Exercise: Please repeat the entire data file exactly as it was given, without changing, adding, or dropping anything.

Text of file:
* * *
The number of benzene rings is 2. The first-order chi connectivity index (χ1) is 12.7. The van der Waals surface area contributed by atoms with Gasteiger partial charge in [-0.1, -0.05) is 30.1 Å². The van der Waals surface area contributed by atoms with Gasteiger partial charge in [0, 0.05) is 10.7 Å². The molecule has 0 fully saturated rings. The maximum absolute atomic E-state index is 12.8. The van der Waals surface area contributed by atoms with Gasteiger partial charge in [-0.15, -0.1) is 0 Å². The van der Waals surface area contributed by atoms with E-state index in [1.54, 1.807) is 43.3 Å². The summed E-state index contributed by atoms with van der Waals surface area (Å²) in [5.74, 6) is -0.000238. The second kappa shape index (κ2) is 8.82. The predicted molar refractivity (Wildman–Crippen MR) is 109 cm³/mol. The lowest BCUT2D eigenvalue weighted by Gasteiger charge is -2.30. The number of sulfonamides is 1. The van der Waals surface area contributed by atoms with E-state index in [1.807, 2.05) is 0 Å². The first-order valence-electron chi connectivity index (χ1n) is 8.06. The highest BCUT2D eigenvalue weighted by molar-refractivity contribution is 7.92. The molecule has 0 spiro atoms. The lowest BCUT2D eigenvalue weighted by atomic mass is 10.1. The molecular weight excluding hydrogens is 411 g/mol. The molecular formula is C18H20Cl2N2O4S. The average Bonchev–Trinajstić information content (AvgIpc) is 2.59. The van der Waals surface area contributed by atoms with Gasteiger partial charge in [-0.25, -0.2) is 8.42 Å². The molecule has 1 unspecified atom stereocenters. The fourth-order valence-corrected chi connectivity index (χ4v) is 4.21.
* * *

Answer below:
The number of benzene rings is 2. The first-order chi connectivity index (χ1) is 12.7. The van der Waals surface area contributed by atoms with Gasteiger partial charge in [-0.1, -0.05) is 30.1 Å². The van der Waals surface area contributed by atoms with Gasteiger partial charge in [0, 0.05) is 10.7 Å². The molecule has 0 fully saturated rings. The maximum absolute atomic E-state index is 12.8. The van der Waals surface area contributed by atoms with Gasteiger partial charge in [-0.15, -0.1) is 0 Å². The van der Waals surface area contributed by atoms with E-state index in [1.54, 1.807) is 43.3 Å². The summed E-state index contributed by atoms with van der Waals surface area (Å²) in [5.74, 6) is -0.000238. The second kappa shape index (κ2) is 8.82. The predicted molar refractivity (Wildman–Crippen MR) is 109 cm³/mol. The lowest BCUT2D eigenvalue weighted by Gasteiger charge is -2.30. The number of sulfonamides is 1. The van der Waals surface area contributed by atoms with E-state index in [1.807, 2.05) is 0 Å². The first-order valence-electron chi connectivity index (χ1n) is 8.06. The highest BCUT2D eigenvalue weighted by molar-refractivity contribution is 7.92. The molecule has 0 spiro atoms. The lowest BCUT2D eigenvalue weighted by atomic mass is 10.1. The molecular weight excluding hydrogens is 411 g/mol. The molecular formula is C18H20Cl2N2O4S. The average Bonchev–Trinajstić information content (AvgIpc) is 2.59. The van der Waals surface area contributed by atoms with Gasteiger partial charge in [-0.25, -0.2) is 8.42 Å². The molecule has 1 unspecified atom stereocenters. The fourth-order valence-corrected chi connectivity index (χ4v) is 4.21.